He was also retained as a special consultant to the National Oceanic Atmospheric Administration (NOAA) for a national, multi-media project, “Voyage to Discovery,” an education initiative that focuses on the African American contribution to the maritime industry spanning 300 years and efforts to teach students of color about careers in marine biology and oceanography.
In February 2011, the White House listed “Voyage to Discovery” as one of its top education/history initiatives during Black History Month.
Cottman spent four years researching the origin of the Henrietta Marie and retraced the route of the slave ship, traveling to every port of call and scuba diving inlets where the ship anchored. He traveled to three continents to reconstruct the slaving voyages of the Henrietta Marie and, as a certified scuba diver, helped explore the remains of the vessel which yielded 20,000 artifacts, including the largest collection of slave-ship shackles ever found on one site. It is the only sunken slave ship in the United States to be scientifically documented.
In 1993, Cottman was part of a group of black scuba divers that placed a one-ton monument on the site of the slave ship to commemorate the African people who died aboard the Henrietta Marie and those lost during the Middle Passage. Today, the monument is the only underwater memorial of its kind in the nation.
A bronze plaque is embedded on the concrete monument. The inscription reads: “Henrietta Marie: In memory and recognition of the courage, pain and suffering of enslaved African people. Speak her name and gently touch the souls of our ancestors.”
Cottman, who has logged dozens of dives on the slave-ship site, co-sponsors annual trips to the wreck of the Henrietta Marie for certified divers. The site is protected by several federal marine agencies. In June 2005, Cottman joined several NABS members in taking a group of public school students to the Henrietta Marie site, marking the first time black students had visited the wreck.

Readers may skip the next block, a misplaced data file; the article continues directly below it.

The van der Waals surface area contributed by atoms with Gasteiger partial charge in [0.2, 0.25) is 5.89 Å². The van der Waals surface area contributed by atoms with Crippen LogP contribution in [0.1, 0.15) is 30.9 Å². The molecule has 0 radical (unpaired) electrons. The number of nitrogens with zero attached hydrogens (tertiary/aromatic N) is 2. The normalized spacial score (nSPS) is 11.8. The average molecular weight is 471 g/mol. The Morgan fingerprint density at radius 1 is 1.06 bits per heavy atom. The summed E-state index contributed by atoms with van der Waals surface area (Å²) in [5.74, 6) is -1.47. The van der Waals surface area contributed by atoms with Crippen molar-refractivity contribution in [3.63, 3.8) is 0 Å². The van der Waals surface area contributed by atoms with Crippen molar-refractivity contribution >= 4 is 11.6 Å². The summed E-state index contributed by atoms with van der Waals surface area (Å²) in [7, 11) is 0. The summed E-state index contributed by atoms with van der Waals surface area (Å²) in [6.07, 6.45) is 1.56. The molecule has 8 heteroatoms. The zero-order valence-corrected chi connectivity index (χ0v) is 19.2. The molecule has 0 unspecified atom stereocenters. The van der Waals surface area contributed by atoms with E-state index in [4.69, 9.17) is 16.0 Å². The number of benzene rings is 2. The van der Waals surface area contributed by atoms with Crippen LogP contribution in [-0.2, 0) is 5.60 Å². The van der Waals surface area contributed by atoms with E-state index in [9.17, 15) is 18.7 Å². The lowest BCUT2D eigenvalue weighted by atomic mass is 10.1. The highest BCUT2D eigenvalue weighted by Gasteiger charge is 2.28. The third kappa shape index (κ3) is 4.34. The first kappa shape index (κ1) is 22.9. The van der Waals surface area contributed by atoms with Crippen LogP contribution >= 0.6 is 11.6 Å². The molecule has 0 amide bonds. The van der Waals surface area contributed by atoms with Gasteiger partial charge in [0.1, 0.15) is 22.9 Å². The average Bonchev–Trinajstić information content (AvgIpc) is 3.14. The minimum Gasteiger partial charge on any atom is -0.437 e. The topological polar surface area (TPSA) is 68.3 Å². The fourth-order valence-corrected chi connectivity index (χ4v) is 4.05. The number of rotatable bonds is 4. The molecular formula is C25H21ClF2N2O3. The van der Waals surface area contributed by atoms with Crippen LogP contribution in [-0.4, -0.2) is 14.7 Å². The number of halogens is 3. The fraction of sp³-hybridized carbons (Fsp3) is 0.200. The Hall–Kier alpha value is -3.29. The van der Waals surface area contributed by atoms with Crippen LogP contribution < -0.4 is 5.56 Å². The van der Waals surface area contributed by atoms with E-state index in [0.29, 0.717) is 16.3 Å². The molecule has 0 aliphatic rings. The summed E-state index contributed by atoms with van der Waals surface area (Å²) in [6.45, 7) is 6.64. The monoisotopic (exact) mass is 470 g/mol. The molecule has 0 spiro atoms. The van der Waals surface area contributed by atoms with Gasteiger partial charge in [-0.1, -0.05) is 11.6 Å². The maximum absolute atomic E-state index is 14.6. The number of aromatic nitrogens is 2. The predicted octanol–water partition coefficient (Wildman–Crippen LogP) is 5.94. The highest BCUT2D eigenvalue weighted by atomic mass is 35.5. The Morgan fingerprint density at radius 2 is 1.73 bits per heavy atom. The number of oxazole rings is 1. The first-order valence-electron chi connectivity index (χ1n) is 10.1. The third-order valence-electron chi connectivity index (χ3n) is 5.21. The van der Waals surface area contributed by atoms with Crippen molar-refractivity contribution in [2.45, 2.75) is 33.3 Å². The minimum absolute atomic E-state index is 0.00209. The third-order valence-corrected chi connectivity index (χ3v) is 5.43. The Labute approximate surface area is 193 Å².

Cottman frequently lectures about journalism, African-American history, contemporary social issues, the politics of race, underwater exploration and the African slave trade. He was a 2007 recipient of a newly-created political journalism fellowship sponsored by the Knight Foundation and The University of Southern California’s Annenberg School of Communication.
His journalism travels have taken him across the United States reporting on social conditions in communities from Miami to Los Angeles. He has also reported from West Africa, South Africa, North Africa, (Morocco) France, Great Britain, Italy, Japan, Malaysia, Central America, and The Caribbean. In 1998, Cottman traveled to Dakar, Senegal to write about President Bill Clinton’s historic trip to Africa, the most extensive visit to Africa by a U.S. President. In 2005, Cottman served as the keynote speaker for Great Britain’s annual Slavery Remembrance Day, held in Liverpool, England.
Some of Cottman’s other presentations include: The Smithsonian; National Geographic Society; The National Aeronautics and Space Administration (NASA); The Getty Foundation; the National Museums Liverpool, Liverpool, England; The American Library Association; The Georgia Aquarium, the Dusable Museum of Chicago; Wayne State University; The Junior League of Richmond; the Detroit African-American History Museum; the National Aquarium in Baltimore, The Boston Aquarium; Howard University, Clark Atlanta University, The University of North Carolina, Virginia Tech University, The Little Rock Museum of History, the Augusta Museum of History, The Reginald F. Lewis Museum of African American History and Culture; the Mote Marine Research Laboratory, The National Underground Railroad Freedom Center and the National Oceanic Atmospheric Administration (NOAA).
Cottman’s articles have also been published in The Washington Post Sunday Magazine; CNN.com, Essence; Black Enterprise, Emerge, Heart and Soul, and SkyWritings, Air Jamaica’s in-flight magazine, as well scuba diving and tourism trade publications. As a writer who enjoys creative diversity, Cottman also wrote a three-part series in 2005 about life, culture and scuba diving in Malaysia.
Cottman, who also served on a special advisory board for the National Geographic Society, assisted in the multi-media development of National Geographic’s highly-acclaimed “Real Pirates” exhibit, which reveals the life of pirates through the artifacts of the Whydah, a slave ship-turned pirate ship that sank off the coast of Cape Cod nearly 300 years ago.
He was featured in a 2008 National Geographic documentary entitled “The Pirate Code,” the story of a 300-year-old shipwreck, The Whydah, and the life Black Sam Bellamy - a legend during the Golden Age of Piracy that follows one man’s quest to resurrect Black Sam’s ship from its watery grave.
Cottman also appeared in a 2007 documentary by the British Broadcasting Corporation (BBC) entitled “Moira Stuart: In Search of Wilberforce,” the story of the British involvement in trans-Atlantic slave trade.